Ted King and the Eighty-Sixed
Close to the Cool
The cool that Minneapolis poet Ted King aims for is ineffable, ethereal, and eternal, but his album ends up at a rather more concrete place, say a San Francisco basement club that had its best night in the summer of '59, when Lenny Bruce and Zoot Sims just happened to stop in, a jam session materialized without coaxing, everyone was together in their fancy-tasting artichokes, and nine months later six beautiful babies named Sphere were born. On this self-produced CD, King is backed by local notables such as tenor man Bill Lang, upright bassist Tom Lewis, accordion ace Dan Newton, and bongo virtuoso Maynard G. Krebs (no, no—it's Joe Steinger on bongos). The resulting "Neo-Beat" rambles belong to the literally and figuratively unsung tradition of talking jazz, and carry a special debt to storyteller/poet/voiceover genius Ken Nordine's word-jazz series. By the way, folks, buy a Ken Nordine album.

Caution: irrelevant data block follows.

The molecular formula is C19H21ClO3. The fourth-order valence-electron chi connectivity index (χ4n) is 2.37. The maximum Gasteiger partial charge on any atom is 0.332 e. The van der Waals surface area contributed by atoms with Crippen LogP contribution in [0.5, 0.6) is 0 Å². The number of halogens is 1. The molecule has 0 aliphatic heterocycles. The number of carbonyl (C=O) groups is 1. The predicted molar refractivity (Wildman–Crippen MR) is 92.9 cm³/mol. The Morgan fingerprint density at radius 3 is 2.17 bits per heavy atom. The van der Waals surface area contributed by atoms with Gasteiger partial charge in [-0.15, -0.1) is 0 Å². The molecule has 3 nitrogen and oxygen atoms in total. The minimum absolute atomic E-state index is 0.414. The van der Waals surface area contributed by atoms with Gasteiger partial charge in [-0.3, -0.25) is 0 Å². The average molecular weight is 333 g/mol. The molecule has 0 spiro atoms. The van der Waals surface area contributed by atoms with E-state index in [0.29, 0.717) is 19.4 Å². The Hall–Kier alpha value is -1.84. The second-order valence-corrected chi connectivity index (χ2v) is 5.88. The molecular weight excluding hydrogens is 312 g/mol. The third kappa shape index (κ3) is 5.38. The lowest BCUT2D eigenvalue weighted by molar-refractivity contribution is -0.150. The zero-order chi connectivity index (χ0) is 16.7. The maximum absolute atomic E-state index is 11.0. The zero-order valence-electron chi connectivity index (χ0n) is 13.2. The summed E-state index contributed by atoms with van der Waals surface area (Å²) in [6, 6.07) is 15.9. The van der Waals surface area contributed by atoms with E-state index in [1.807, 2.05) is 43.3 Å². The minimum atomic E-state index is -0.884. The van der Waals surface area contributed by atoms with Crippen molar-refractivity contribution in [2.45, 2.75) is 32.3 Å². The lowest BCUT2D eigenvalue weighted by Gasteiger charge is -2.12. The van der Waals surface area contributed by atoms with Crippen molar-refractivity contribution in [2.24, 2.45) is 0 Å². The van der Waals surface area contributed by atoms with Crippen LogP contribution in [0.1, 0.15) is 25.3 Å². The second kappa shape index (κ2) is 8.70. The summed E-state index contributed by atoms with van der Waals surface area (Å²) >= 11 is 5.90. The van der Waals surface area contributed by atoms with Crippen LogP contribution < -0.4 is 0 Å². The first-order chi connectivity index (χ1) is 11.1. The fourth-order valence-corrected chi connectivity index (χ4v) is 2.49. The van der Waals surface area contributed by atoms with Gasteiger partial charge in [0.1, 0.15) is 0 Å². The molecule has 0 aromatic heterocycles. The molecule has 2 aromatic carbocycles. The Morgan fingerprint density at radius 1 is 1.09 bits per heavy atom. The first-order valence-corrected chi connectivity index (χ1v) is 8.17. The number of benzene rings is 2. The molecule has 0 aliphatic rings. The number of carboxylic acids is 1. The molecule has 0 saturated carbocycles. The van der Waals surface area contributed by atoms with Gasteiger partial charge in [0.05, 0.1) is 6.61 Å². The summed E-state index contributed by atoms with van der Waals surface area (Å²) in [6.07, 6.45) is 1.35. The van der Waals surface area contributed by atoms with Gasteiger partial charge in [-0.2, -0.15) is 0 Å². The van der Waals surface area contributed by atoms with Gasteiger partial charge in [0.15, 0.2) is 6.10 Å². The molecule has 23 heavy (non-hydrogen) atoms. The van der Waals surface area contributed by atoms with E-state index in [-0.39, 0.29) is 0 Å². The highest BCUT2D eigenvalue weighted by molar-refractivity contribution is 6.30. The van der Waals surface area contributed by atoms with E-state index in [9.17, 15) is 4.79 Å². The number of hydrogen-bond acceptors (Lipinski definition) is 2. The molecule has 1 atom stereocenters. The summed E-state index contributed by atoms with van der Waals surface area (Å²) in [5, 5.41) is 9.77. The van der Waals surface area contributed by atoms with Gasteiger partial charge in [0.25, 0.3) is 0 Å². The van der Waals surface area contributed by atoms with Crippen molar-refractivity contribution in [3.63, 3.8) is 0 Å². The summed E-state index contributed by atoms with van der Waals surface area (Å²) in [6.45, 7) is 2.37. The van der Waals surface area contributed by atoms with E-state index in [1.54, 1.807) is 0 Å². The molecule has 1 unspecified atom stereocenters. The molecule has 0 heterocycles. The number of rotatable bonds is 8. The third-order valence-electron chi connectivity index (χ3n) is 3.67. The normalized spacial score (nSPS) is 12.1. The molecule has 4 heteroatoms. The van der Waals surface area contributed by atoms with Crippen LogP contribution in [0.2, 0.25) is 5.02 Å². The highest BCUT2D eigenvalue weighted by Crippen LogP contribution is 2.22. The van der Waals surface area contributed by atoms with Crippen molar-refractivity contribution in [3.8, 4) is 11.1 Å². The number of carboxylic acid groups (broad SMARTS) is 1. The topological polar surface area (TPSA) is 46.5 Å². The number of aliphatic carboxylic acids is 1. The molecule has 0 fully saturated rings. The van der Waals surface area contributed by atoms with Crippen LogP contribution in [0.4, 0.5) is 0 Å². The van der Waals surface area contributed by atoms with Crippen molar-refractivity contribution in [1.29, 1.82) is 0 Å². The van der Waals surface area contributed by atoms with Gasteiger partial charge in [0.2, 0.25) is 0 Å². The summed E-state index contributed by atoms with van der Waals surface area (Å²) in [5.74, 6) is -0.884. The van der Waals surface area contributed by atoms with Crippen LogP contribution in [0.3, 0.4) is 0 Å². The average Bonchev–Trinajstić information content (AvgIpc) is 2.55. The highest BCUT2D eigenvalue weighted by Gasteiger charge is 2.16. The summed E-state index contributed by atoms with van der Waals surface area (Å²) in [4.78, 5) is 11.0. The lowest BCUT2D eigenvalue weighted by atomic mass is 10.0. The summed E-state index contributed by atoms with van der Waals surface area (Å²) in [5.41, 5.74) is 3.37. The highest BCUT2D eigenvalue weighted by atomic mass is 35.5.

Like any self-respecting bohemian with a few years under his black, non-designer belt, Lewis, his poetic persona at least, is disdainful of materialism, suspicious of technology, hoarse from smoking, and about as cranky as he is romantic, the world being a cranky-making place for romantics. On the self-defining "Like That," King, spurred by brush-wielding drummer Stuart Devaan, endorses depth, sunsets, free beer, and fooling around with his baby. "But I don't like it when people think I'm s'posed to be impressed," he says in an a half Nordine/half Waits purr, "with the car they drive, the way they're dressed. It's boring and I don't like that. It's really boring, and I don't like that." True enough, unless it's a really hot car. King generally fends off bourgeois boredom with more self-deprecating charm ("I started out in philosophy, now I'm down to this smarmy poetry") than originality, but sometimes a charming throwback is just the ticket, and when the words don't grab you, the jazz leaps in to pick up the slack.